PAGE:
tue 15/10/2019

Royal Scottish National Orchestra, Søndergård, Usher Hall, Edinburgh | reviews, news & interviews

Royal Scottish National Orchestra, Søndergård, Usher Hall, Edinburgh

Royal Scottish National Orchestra, Søndergård, Usher Hall, Edinburgh

Fugitive beauty in late Strauss masterpiece, but not much of a helping hand

Thomas Søndergård: more guidance neededTom Finnie/RSNO

Is there an ideal way to programme Metamorphosen? Richard Strauss’s elegiac masterpiece requires 23 solo strings. That’s more than most chamber orchestras can muster, but with a full size symphony orchestra the piece leaves most of the players with nothing to do. In this Usher Hall concert the Royal Scottish National Orchestra chose to let Metamorphosen stand in glorious isolation before the interval. Those  players that could opted to stand – not an option for the lower strings – in a tight semicircle round principal guest conductor Thomas Søndergård, with the rest of the orchestra’s clutter shoved discreetly to the back of the stage out of the limelight.

Those seeking to laud aspects of the RSNO tend to highlight the crisp brass, tight percussion, and some very fine woodwind players. The strings seldom receive such praise, lacking the depth and velvety textures of the great central European orchestras. But at the outset this performance suggested otherwise: lower strings brought a luminous, questioning air to the opening theme, the upper parts added a few moments later with infinite delicacy.

In other movements clarinet and piccolo solos lost prominence in the heavily upholstered surroundings

But as the piece got into its stride so it seemed to loose focus. Rather than demonstrating lofty detachment, leader Maya Iwabuchi seemed to be rather manic. Søndergård has a fine command of grand moments but in the faster passages his breast-stroke style of conducting is less effective, and we were rather more conscious than we should have been of the intricacy of the writing. But there were excellent moments too: the insistent repeated notes that lead into the final section were dramatic and moving, and the final winding down to silence beautifully choreographed.

The concert could have ended there – Metamorphosen is a difficult piece to follow. In the Edinburgh Festival it could have stood alone as a single plat du soir in one of the fabled late night concerts pioneered by Brian McMaster, but in the Usher Hall on a Friday night a traditional audience demands starters and pudding. In the event, after the interval, we had Beethoven’s Fidelio overture and Bartók’s Concerto for Orchestra. This was not the order of  play originally planned, which was Beethoven-Strauss-Bartók. Evidently someone thought that resetting the stage after Fidelio would be a nuisance, but it was strange to come back after the interval to see a vast orchestra assembled to play a classical overture when 20 minutes earlier a tiny orchestra had been playing Strauss.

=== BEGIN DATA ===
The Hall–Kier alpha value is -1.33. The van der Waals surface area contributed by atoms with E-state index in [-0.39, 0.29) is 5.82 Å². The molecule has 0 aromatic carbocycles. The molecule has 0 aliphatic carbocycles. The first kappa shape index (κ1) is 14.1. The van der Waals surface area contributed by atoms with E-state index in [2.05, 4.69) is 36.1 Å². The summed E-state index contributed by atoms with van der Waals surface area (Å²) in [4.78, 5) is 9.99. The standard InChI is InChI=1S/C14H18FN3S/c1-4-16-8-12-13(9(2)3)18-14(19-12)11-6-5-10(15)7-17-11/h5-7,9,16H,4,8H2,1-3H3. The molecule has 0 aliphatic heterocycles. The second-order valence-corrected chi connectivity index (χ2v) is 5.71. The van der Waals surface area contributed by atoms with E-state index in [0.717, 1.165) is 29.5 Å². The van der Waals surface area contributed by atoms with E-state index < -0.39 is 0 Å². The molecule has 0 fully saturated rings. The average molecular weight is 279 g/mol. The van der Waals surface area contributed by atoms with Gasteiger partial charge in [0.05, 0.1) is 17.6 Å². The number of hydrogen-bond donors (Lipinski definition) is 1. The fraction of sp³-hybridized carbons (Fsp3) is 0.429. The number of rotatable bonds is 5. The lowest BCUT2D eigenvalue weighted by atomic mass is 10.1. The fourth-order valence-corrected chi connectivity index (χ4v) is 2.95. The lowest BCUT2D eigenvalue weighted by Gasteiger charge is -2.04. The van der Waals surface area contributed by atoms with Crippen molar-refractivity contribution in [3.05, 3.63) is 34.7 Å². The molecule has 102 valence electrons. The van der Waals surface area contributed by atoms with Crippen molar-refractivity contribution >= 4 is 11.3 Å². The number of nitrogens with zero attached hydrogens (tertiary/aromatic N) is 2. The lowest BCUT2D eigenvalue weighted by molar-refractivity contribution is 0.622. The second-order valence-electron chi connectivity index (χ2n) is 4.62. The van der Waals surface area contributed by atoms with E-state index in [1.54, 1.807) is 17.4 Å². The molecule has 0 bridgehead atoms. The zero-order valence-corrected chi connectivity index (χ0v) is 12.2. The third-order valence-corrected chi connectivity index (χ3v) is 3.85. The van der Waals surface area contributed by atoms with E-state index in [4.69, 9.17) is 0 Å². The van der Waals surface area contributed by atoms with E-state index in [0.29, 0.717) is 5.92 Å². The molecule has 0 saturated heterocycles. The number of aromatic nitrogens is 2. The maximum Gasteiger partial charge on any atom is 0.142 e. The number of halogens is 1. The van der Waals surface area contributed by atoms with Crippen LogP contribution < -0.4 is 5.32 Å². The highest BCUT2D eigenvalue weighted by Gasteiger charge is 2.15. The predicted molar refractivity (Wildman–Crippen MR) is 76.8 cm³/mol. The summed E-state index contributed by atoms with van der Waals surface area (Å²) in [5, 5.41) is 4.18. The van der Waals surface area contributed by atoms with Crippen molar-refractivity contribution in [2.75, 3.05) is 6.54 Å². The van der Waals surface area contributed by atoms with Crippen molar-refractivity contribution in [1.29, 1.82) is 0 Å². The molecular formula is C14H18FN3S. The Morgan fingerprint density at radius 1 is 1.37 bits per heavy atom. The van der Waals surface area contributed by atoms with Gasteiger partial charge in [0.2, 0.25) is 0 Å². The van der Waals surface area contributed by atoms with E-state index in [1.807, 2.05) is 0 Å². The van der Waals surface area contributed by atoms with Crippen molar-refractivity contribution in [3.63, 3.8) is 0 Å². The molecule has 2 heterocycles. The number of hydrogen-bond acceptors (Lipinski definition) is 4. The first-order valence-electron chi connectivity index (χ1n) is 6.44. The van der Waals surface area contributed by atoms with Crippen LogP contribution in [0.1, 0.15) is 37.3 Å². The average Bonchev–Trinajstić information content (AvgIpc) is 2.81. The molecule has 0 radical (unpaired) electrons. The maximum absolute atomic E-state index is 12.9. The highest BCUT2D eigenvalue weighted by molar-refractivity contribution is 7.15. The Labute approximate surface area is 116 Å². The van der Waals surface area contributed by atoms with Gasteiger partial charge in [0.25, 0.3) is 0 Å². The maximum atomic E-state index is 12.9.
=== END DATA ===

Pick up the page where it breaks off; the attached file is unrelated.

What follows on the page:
Maybe there was no way to make it work, apart from ditching Fidelio, which would have resulted in a very short concert and would doubtless have upset those who had come to hear it. The real culprit is the traditional overture-concerto-symphony format for classical concerts which for promoters and audience alike seems resistant to innovation. For this concert, it is worth noting, the entire upper circle had been closed, presumably as tickets sales were poor.

Bartók’s wonderful orchestral showpiece was well received. Violas rose to their occasion in the third-movement ' Elegia'. The Shostakovich parody from the "Leningrad" Symphony was delivered with caustic aplomb. Yet here, as in the Strauss, I felt that Søndergård’s best moments came in the big tunes, sweeping all before them, whereas he left the woodwind chit-chat of the "Giuoco delle coppie" ("Games of the Couples") second movement to fend for itself. In other movements clarinet and piccolo solos lost prominence in the heavily upholstered surroundings. Søndergård allowed all the sections of the orchestra a curtain call at the end but it would have been nice if he had given them more help during the piece itself.

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